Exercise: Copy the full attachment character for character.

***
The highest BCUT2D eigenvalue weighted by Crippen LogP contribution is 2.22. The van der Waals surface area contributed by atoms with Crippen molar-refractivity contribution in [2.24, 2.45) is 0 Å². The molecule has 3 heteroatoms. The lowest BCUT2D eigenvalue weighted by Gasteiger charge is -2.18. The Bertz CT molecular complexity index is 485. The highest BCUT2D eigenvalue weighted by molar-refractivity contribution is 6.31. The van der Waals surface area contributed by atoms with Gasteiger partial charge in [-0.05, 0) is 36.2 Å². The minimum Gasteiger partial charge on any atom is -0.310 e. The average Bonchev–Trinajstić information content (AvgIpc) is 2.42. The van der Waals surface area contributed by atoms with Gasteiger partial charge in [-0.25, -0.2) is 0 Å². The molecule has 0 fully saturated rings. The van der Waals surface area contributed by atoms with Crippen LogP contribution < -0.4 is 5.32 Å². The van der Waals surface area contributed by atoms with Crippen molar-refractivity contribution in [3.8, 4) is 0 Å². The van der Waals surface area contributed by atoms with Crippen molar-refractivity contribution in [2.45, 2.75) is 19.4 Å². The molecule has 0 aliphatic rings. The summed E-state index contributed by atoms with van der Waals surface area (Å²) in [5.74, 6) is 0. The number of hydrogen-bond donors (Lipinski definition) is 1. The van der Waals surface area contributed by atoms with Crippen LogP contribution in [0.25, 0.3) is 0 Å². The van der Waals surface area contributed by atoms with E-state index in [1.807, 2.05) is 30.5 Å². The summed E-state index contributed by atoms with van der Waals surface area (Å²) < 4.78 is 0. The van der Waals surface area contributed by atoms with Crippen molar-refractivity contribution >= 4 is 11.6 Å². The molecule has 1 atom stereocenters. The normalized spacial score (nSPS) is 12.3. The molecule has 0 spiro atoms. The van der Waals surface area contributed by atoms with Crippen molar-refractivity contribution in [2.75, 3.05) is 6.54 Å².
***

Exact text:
The highest BCUT2D eigenvalue weighted by Crippen LogP contribution is 2.22. The van der Waals surface area contributed by atoms with Crippen molar-refractivity contribution in [2.24, 2.45) is 0 Å². The molecule has 3 heteroatoms. The lowest BCUT2D eigenvalue weighted by Gasteiger charge is -2.18. The Bertz CT molecular complexity index is 485. The highest BCUT2D eigenvalue weighted by molar-refractivity contribution is 6.31. The van der Waals surface area contributed by atoms with Gasteiger partial charge in [-0.05, 0) is 36.2 Å². The minimum Gasteiger partial charge on any atom is -0.310 e. The average Bonchev–Trinajstić information content (AvgIpc) is 2.42. The van der Waals surface area contributed by atoms with Gasteiger partial charge in [-0.25, -0.2) is 0 Å². The molecule has 0 fully saturated rings. The van der Waals surface area contributed by atoms with Crippen LogP contribution < -0.4 is 5.32 Å². The van der Waals surface area contributed by atoms with Crippen molar-refractivity contribution in [3.8, 4) is 0 Å². The van der Waals surface area contributed by atoms with Crippen molar-refractivity contribution in [2.45, 2.75) is 19.4 Å². The molecule has 0 aliphatic rings. The summed E-state index contributed by atoms with van der Waals surface area (Å²) in [5.74, 6) is 0. The number of hydrogen-bond donors (Lipinski definition) is 1. The van der Waals surface area contributed by atoms with Crippen LogP contribution in [0.25, 0.3) is 0 Å². The van der Waals surface area contributed by atoms with E-state index in [1.807, 2.05) is 30.5 Å². The summed E-state index contributed by atoms with van der Waals surface area (Å²) < 4.78 is 0. The van der Waals surface area contributed by atoms with Crippen molar-refractivity contribution >= 4 is 11.6 Å². The molecule has 1 atom stereocenters. The normalized spacial score (nSPS) is 12.3. The molecule has 0 spiro atoms. The van der Waals surface area contributed by atoms with Crippen molar-refractivity contribution in [2.75, 3.05) is 6.54 Å².